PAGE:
‘Hundreds Still Missing’ in Massive Migrant Shipwreck off Crete


In one of this year’s worst Mediterranean Sea disasters, more than 700 migrants were aboard a vessel that capsized off the coast of the Greek Island of Crete late Thursday, and despite rescue operations that managed to save 340 lives, hundreds are still missing.

The International Organization for Migration (IOM) said that the vessel had left Africa with at least 700 migrants on board. As of midday Friday, 117 corpses had been recovered, most of which washed up on shores of western Libya, but it is feared that this is just a fraction of the significant death toll.

Greek media reported that the boat began to sink in international waters some 75 miles south of the Cretan port of Kalo Limeni. It is supposed that the vessel was headed for Italy.

An Italian merchant ship spotted the foundering craft late Thursday afternoon and radioed for help, but as of midday Friday rescue operations were still ongoing under the auspices of Greek Authorities.

Although Egyptian authorities in Cairo were alerted to the ship’s distress, they did not intervene, believing the craft’s position to be outside their area of responsibility.

A spokesman for the Libyan “Red Crescent,” Mohamed Misrati, said that of the 117 bodies recovered in Libya, including those of 70 women and five children, some may be from other sea disasters and it is not clear exactly where they drowned.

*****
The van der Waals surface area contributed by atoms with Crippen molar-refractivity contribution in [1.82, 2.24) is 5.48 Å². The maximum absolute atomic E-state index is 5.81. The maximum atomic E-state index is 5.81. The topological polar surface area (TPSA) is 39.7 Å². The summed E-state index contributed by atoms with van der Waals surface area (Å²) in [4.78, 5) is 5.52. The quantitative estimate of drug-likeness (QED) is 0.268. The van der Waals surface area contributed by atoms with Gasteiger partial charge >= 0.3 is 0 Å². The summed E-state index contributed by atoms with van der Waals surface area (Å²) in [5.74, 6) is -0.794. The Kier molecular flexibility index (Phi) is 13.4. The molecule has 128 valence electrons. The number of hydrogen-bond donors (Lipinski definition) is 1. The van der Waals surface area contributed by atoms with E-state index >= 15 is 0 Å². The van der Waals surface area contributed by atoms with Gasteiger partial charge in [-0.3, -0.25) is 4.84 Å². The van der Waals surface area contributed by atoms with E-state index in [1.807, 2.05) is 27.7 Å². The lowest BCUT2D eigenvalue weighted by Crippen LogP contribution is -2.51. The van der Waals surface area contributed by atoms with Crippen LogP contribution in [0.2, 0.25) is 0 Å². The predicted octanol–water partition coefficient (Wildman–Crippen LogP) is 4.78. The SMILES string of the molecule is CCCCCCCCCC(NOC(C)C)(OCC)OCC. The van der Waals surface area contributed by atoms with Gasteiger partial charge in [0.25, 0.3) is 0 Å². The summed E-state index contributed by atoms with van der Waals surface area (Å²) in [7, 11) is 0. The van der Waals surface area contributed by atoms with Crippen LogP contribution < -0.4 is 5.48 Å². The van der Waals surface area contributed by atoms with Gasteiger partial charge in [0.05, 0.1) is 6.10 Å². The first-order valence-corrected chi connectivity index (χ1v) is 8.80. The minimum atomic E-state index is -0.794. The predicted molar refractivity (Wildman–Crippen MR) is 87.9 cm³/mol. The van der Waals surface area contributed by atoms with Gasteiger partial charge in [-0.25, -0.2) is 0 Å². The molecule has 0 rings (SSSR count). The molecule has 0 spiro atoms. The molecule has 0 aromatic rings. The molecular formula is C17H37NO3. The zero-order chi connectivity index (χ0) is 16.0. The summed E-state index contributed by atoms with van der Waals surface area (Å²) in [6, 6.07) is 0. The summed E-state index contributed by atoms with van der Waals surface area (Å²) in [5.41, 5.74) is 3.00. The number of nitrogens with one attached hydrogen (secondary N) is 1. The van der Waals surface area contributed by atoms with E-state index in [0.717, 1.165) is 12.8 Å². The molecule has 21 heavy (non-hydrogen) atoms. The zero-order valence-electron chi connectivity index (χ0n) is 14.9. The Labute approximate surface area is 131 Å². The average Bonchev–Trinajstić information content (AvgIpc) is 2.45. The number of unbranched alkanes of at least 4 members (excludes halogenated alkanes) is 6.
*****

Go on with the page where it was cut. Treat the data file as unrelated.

According to “Migrant Report,” a site specializing in immigration, some of the corpses are showing “signs of advanced decomposition,” which would suggest that they died prior to the recent sea calamity.

So far this year some 204,000 migrants and refugees have crossed the Mediterranean to Europe, the UN refugee agency said on Tuesday.

Prior to Thursday’s calamity some 2,510 lives had been lost in the Mediterranean in 2016, compared to 1,855 in the same period in 2015.

“The odds of being among the dead are currently one in 81,” said William Spindler, spokesperson for the Office of the UN High Commissioner for Refugees (UNHCR).

The route from North Africa to Italy is proving to be considerably more perilous than the other Mediterranean routes, with 2,119 of the deaths reported thus far in 2016 resulting among people making that journey.

Of the 46,714 migrants travelling to Italy this year, one in 23 has died.

Europe is currently undergoing its worst migration crisis since World War II, with well over a million migrants entering the continent last year and similar projections for the year in progress.

Follow Thomas D. Williams on Twitter  


Please let us know if you're having issues with commenting.